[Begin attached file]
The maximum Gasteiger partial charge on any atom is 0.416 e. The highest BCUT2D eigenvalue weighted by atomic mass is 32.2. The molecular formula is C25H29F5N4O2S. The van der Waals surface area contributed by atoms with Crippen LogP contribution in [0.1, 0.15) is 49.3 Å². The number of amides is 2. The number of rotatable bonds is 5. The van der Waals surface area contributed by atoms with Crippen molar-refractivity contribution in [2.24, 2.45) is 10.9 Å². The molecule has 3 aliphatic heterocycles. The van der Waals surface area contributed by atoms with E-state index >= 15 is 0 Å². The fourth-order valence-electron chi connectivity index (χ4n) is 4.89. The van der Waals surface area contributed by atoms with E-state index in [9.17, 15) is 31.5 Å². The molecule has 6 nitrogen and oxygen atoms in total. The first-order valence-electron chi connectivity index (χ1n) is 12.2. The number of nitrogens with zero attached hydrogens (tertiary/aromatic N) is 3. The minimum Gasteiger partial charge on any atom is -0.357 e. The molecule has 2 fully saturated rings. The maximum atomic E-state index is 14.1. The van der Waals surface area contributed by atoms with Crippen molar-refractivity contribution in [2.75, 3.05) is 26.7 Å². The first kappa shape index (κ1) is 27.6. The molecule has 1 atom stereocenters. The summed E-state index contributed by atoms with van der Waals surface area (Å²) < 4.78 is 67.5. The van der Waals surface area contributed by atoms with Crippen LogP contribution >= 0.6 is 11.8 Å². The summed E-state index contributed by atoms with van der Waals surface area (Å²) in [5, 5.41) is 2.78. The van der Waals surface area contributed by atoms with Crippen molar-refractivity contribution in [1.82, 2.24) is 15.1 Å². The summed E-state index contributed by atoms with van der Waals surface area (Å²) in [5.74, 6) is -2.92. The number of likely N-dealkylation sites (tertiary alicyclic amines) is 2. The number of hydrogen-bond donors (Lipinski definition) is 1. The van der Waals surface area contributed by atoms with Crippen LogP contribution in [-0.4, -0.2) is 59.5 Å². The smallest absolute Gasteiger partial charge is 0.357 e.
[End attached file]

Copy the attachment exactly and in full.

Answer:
The maximum Gasteiger partial charge on any atom is 0.416 e. The highest BCUT2D eigenvalue weighted by atomic mass is 32.2. The molecular formula is C25H29F5N4O2S. The van der Waals surface area contributed by atoms with Crippen LogP contribution in [0.1, 0.15) is 49.3 Å². The number of amides is 2. The number of rotatable bonds is 5. The van der Waals surface area contributed by atoms with Crippen molar-refractivity contribution in [2.24, 2.45) is 10.9 Å². The molecule has 3 aliphatic heterocycles. The van der Waals surface area contributed by atoms with E-state index >= 15 is 0 Å². The fourth-order valence-electron chi connectivity index (χ4n) is 4.89. The van der Waals surface area contributed by atoms with E-state index in [9.17, 15) is 31.5 Å². The molecule has 6 nitrogen and oxygen atoms in total. The first-order valence-electron chi connectivity index (χ1n) is 12.2. The number of nitrogens with zero attached hydrogens (tertiary/aromatic N) is 3. The minimum Gasteiger partial charge on any atom is -0.357 e. The molecule has 2 fully saturated rings. The maximum atomic E-state index is 14.1. The van der Waals surface area contributed by atoms with Crippen molar-refractivity contribution in [2.75, 3.05) is 26.7 Å². The first kappa shape index (κ1) is 27.6. The molecule has 1 atom stereocenters. The summed E-state index contributed by atoms with van der Waals surface area (Å²) < 4.78 is 67.5. The van der Waals surface area contributed by atoms with Crippen LogP contribution >= 0.6 is 11.8 Å². The summed E-state index contributed by atoms with van der Waals surface area (Å²) in [5, 5.41) is 2.78. The van der Waals surface area contributed by atoms with Crippen molar-refractivity contribution in [1.82, 2.24) is 15.1 Å². The summed E-state index contributed by atoms with van der Waals surface area (Å²) in [5.74, 6) is -2.92. The number of likely N-dealkylation sites (tertiary alicyclic amines) is 2. The number of hydrogen-bond donors (Lipinski definition) is 1. The van der Waals surface area contributed by atoms with Crippen LogP contribution in [-0.4, -0.2) is 59.5 Å². The smallest absolute Gasteiger partial charge is 0.357 e.